The “liberal world order” hasn’t helped competing nations get along. It has helped a small number of people, representing powerful interests in competing nations, work for their shared self-interest. It has permitted an international system of tax havens that undercuts national sovereignty and accelerates wealth inequality. And it has left most other people behind.
Complaints like these often sound tendentious and preachy to the people who lead our global system of finance and diplomacy. But the lived reality of the world’s majority contradicts the perceptions of the influential few. If they are concerned with the future of the order they have built, they will need to confront that broader reality.
They’ll also need to avoid facile dismissals of “parties of political extremes.” That phrasing obscures the differences between the plutocratic nativism of Donald Trump in the U.S. and the social-democratic vision of Jeremy Corbyn in the U.K., or of the neo-fascist Party of the Golden Dawn in Greece and the nonviolent “political revolution” of Bernie Sanders in the U.S.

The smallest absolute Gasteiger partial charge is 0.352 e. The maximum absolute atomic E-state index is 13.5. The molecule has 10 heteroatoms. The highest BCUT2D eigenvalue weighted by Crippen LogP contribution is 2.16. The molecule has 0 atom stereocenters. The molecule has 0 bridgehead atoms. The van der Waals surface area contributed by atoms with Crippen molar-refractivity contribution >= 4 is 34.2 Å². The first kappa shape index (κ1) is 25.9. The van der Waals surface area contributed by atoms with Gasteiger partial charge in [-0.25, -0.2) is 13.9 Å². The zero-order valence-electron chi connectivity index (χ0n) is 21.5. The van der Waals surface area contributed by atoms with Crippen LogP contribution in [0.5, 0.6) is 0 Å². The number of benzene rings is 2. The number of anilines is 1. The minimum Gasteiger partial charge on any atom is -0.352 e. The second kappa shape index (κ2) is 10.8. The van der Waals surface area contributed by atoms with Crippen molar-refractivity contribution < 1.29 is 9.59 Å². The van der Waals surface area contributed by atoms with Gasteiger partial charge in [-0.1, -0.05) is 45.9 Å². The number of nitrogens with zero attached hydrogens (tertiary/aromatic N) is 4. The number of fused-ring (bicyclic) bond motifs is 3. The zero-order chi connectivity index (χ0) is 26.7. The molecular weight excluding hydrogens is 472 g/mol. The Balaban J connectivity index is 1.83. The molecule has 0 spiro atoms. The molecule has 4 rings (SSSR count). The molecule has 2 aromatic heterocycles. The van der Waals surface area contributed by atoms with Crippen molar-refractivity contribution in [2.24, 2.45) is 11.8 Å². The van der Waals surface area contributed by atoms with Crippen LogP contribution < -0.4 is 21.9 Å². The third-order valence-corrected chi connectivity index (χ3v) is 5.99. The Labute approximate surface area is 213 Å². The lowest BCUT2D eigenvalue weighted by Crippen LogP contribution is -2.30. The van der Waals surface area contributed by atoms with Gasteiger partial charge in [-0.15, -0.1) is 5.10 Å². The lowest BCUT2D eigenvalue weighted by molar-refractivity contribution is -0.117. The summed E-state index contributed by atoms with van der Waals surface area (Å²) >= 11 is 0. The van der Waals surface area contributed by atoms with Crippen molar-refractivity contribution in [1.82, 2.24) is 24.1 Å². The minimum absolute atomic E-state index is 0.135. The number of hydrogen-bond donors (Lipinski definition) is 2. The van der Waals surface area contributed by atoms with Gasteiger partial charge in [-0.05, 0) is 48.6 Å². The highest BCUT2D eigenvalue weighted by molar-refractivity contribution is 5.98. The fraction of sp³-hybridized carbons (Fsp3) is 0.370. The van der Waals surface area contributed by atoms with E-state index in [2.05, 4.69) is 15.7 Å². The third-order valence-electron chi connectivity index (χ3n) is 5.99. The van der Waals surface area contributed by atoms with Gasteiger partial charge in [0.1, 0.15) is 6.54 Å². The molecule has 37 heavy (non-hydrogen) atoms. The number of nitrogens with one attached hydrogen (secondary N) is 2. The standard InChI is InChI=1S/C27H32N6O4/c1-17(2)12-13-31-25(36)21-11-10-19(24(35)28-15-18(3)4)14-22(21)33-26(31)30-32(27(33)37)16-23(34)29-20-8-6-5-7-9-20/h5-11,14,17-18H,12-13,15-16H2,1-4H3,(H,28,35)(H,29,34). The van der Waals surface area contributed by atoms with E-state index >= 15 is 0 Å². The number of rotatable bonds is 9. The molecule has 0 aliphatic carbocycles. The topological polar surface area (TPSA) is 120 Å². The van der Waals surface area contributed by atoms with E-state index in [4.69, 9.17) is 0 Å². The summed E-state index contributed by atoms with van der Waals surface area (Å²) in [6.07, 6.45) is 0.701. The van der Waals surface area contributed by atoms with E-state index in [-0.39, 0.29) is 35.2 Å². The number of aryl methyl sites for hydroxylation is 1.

Revitalize and reinvigorate
Corbyn wants to revitalize the political movement that built Western Europe. Sanders wants to reinvigorate the ideals of Franklin D. Roosevelt’s New Deal. These ideals – along with those of Spain’s Podemos and other progressive movements – are the world’s best protection against the terrifying prospect of hate-based ultranationalist movements.
The “liberal world order” must own up to its mistakes. They were errors of commission, as well as omission. Today’s chaos – from Brexit to Trump – is fallout from a global system that works for the benefit of a privileged few and has failed to offer democratic alternatives to inequality and oligarchy.